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Hanks is first-rate, but he can't match the slobber production of Beasley, his co-star
on 27 September 2008
There are two film stars who shine brightly in the pantheon of those whose lives were tragically cut short just at the cusp of iconic movie greatness...James Dean and Sal Mineo. Yet there is a third who by rights should join them. This actor made but one film, yet his ability to project bravery, loyalty, compassion and the boisterous joy of living through his acting was, many believe, without parallel. He died at the height of his fame, a mere three years after his triumphant success in this film. Let there now be three stars in that tragic but noble pantheon...Dean, Mineo and Beasley. And let it be recognized, without envy or jealousy, that Beasley's ability to project drool was far greater and more accurate than Dean and Mineo combined.
Turner & Hooch is a low key, modest comedy crime caper with a heavy dose of light romance thrown in. Tom Hanks plays Detective Scott Turner, a young man who is far too neat for his own good. He's about to transfer from his small town of Cypress Beach to the big city when a friend, an old man played by that great character actor John McIntire, is murdered. Turner delays his move and pleads with his police chief to be given the case. He's sure the old man's dog, a big, slobbering French Mastiff named Hooch (Beasley) saw what happened and can help identify the killer. Turner agrees to have Hooch live with him while he's on the case. Not to cut the plot to short, Turner and Hooch solve the case, but not without wild car chases, tense shoot-outs, money laundering, veterinary examinations, furniture chewing, refrigerator raiding and a lot of slobber.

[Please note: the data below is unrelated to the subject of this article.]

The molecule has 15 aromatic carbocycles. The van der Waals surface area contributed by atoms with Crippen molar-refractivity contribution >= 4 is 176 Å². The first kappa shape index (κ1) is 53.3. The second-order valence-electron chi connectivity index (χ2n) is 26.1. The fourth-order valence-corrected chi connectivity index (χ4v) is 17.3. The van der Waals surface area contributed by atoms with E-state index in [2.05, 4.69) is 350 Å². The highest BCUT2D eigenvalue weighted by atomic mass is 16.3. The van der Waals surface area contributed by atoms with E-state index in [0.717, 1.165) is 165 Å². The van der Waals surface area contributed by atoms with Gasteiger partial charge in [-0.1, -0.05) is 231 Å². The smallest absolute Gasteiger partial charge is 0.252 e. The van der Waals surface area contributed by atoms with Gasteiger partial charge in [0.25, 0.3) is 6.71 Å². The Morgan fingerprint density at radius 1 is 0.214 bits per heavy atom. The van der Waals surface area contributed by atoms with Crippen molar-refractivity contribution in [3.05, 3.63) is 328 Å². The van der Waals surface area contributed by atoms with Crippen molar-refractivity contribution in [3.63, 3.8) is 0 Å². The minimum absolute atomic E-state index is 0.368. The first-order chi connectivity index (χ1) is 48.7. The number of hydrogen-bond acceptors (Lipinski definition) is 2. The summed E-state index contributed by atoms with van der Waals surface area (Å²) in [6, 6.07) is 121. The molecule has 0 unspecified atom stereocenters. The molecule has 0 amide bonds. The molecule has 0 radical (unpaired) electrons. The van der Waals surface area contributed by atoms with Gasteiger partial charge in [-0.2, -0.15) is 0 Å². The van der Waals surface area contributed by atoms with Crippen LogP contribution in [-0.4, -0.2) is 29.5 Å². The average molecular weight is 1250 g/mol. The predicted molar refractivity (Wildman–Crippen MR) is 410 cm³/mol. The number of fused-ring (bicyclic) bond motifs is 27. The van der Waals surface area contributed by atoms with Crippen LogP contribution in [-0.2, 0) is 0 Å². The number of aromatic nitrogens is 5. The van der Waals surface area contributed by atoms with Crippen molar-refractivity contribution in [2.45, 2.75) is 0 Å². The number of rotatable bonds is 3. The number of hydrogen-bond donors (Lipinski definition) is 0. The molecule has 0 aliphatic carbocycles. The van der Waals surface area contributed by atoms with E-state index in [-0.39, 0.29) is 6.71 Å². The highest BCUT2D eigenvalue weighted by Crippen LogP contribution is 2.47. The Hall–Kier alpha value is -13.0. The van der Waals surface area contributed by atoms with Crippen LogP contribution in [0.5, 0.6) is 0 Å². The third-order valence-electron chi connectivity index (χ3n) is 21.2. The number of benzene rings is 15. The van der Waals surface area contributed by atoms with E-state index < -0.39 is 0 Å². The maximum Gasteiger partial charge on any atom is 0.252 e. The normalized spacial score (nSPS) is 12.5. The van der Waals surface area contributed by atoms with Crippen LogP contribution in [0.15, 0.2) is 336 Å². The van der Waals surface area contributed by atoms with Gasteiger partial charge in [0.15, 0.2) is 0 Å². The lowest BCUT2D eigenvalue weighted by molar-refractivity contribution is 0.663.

The movie's plot, of course, is just an excuse to allow two actors with great likability to do their stuff. Hanks had by now already proven how skilled a light comedy actor he was. More to the point, he had the sort of personality and slightly goofy looks that created instant empathy with an audience. Beasley, however, was the surprise. A novice actor, he was an unknown without even off-Broadway experience. He carried out his role with the skill and subtlety of a pro. Just as some actors can cause real tears to run down their faces at the command of a director, Beasley was uncanny in his ability to generate, as needed, drool. His resourcefulness also has become legend. In one scene, the sight of Hanks prancing around his apartment wearing a pair of tighty-whities (black ones) threatened to derail Hollywood's gay fashion industry. Fortunately, Beasley suggested quietly to the director that some amusing antics on his part might distract the audience from the odd awfulness of Hank's appearance. He was right. Yet the scene where Hanks and Beasley are on the pier and Scott Turner must wrestle Hooch to the police car is a fine example of ensemble acting by two talented and unselfish actors, each totally into their characters and yet giving fully to the other.
At the end of the movie the murder has been solved, the mastermind unmasked and young Turner has become chief of police. He has a wife, the veterinarian Dr. Emily Carson (played winningly by Mare Winningham). They have a baby on the way. They will remember Hooch in many ways, and so will Emily's collie.
I like Turner & Hooch a lot. It's pleasant entertainment with two likeable and skilled actors and a story that hangs together. Wherever in that pantheon they reside, I'm sure Dean and Mineo are working with Beasley, now all of them close friends, to perfect slobber on command. The DVD transfer looks just fine. There are no extras.